How do you deal with receiving critical or negative feedback?
This type of feedback can come from a boss, co-worker, colleague, client, instructor, or even a family member.
There are times when critical feedback is warranted.
Last week was a perfect example. I delivered a speech in my Toastmaster’s group where I received critical feedback from an evaluator . The evaluator was a more experienced professional speaker and I welcomed her feedback.
She shared her feedback in manner that was authentic and compassionate.
She emphasized the positive and powerful parts of my speech. In addition she shared specific points on how I could improve the speech and make it more compelling. She did this from a place of non-judgement.
I understand to improve my speaking skills it is paramount to receive this feedback.
How will I improve my skills if I don’t receive critical feedback from a more experienced professional?
There are many instances throughout our career/life we may receive critical feedback that doesn’t sit well with us. Has that ever happened to you?
It certainly has happened to me! I can recall multiple times receiving negative feedback and being completely devastated. I took it personally and felt like it was a deep wound to my heart.
How do you deal with critical feedback when it is harsh or unwarranted especially from a client, boss, or co-worker?
Here are a few strategies that I have learned personally and share with my private coaching clients:
- Don’t take it personally. This can be challenging especially if we put our heart and soul into a presentation or worked overtime with a client only to find out that our work wasn’t appreciated or perhaps criticized.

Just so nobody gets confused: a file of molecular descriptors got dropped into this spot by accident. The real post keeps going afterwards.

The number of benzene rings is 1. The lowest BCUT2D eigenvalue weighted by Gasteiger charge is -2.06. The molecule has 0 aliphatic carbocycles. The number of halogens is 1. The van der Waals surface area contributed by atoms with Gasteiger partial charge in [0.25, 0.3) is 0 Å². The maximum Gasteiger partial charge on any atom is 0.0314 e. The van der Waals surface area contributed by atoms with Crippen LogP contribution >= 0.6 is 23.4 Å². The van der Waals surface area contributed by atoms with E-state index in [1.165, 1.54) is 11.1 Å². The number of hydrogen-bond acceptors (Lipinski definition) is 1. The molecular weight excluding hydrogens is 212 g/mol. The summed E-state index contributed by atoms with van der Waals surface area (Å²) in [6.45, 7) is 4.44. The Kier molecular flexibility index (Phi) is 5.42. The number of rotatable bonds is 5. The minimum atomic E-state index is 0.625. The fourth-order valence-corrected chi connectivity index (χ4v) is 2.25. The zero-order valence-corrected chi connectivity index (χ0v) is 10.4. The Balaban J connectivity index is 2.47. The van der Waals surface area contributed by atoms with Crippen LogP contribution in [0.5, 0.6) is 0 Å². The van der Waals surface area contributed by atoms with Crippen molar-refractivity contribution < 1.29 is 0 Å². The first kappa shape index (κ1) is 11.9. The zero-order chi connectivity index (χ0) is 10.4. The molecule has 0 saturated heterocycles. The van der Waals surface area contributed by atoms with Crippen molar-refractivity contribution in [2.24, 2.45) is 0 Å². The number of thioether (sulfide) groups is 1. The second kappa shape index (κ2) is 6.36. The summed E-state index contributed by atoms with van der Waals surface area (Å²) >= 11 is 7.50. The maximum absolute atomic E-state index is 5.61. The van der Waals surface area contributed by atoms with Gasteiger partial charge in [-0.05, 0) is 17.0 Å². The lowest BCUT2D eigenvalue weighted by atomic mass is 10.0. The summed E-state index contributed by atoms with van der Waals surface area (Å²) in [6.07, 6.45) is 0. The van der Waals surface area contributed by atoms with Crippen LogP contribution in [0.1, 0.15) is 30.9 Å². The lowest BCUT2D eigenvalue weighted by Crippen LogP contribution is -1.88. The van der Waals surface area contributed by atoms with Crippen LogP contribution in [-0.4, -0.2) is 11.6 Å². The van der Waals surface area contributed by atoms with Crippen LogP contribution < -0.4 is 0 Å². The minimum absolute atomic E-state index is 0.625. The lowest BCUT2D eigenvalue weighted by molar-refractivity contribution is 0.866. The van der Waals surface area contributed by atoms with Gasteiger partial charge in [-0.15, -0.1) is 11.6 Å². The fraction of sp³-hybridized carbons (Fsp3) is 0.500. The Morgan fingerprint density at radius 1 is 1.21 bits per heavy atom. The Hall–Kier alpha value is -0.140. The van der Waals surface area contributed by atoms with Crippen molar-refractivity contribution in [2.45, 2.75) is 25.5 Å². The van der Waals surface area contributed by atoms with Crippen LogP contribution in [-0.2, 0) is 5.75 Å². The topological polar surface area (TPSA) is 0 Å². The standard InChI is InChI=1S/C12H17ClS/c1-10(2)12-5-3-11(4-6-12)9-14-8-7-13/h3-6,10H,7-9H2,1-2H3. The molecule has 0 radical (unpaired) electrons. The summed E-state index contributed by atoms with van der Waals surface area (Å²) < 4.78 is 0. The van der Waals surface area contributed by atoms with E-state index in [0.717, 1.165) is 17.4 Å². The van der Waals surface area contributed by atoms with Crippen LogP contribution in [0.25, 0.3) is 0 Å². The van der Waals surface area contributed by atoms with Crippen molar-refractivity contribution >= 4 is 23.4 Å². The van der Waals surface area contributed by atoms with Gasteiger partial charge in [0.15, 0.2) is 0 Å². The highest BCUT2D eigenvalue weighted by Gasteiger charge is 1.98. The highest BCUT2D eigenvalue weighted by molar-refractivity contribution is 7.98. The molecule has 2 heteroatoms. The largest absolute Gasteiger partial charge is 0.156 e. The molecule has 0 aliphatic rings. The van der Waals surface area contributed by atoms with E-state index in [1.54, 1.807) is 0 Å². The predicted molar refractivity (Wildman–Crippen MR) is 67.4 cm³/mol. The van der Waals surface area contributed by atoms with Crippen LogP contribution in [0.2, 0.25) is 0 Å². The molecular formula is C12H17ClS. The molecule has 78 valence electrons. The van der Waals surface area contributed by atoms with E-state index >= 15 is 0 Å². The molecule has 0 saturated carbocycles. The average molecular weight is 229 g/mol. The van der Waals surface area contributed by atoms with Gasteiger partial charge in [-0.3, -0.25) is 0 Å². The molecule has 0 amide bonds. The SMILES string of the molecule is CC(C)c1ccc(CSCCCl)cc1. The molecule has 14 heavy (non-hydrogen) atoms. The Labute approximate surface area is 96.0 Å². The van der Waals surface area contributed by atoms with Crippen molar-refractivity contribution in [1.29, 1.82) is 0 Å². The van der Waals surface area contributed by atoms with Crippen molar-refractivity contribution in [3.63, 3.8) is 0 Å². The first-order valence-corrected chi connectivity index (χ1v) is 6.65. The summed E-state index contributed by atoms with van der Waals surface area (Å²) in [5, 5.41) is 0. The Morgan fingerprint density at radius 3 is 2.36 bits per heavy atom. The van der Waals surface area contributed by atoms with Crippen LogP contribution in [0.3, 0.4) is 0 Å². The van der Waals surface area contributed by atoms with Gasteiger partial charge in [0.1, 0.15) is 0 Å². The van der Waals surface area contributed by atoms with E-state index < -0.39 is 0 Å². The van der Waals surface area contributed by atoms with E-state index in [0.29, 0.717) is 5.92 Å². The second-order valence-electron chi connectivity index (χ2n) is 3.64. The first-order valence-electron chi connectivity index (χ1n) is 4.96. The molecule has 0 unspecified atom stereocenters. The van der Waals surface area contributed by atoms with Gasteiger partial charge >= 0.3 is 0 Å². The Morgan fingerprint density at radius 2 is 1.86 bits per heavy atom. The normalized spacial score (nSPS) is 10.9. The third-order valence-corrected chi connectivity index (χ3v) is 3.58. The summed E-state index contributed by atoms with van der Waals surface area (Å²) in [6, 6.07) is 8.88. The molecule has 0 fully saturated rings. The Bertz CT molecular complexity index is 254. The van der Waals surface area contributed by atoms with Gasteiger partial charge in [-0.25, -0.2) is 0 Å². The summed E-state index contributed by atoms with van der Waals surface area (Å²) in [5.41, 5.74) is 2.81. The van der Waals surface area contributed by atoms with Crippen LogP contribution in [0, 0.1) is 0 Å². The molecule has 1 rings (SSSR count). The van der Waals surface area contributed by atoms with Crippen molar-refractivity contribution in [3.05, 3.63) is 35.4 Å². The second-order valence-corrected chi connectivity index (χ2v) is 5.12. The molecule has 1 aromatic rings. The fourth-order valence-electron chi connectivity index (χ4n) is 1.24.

- Create an energetic boundary. This is where you practice what I call passionate detachment. Detach yourself from the outcome and
Own what is yours and let go of the other person’s stuff(if they are criticizing or judging you harshly.
- Be aware of your own triggers. This is huge. It is important to acknowledge any feelings of fear, judgment, anger or resentment. Take note of possible internal barriers that may be contributing to avoidance of accepting feedback. It is important to clear the emotions prior to having a conversation with the person.
- Allow yourself to step out as observer and imagine how the other person is seeing the situation. This can be a real game changer! Try to see it from the other person’s perspective and from a place of compassion.
- What is the lesson that needs to be learned? Shift the negative/critical feedback into “how can I learn from this”? How do I want to respond differently next time?
It also is a huge opportunity for personal/professional growth to propel your forward in all aspects of your life.
I want to share one of my favorite quotes by Theodore Roosevelt:
“It is not the critic who counts; not the man who points out how the strong man stumbles, or where the doer of deeds could have done them better. The credit belongs to the man who is actually in the arena, whose face is marred by dust and sweat and blood; who strives valiantly; who errs, who comes short again and again, because there is no effort without error and shortcoming; but who does actually strive to do the deeds; who knows great enthusiasms, the great devotions; who spends himself in a worthy cause; who at the best knows in the end the triumph of high achievement, and who at the worst, if he fails, at least fails while daring greatly, so that his place shall never be with those cold and timid souls who neither know victory nor defeat.” Theodore Roosevelt
I would love to hear your comments and experiences!
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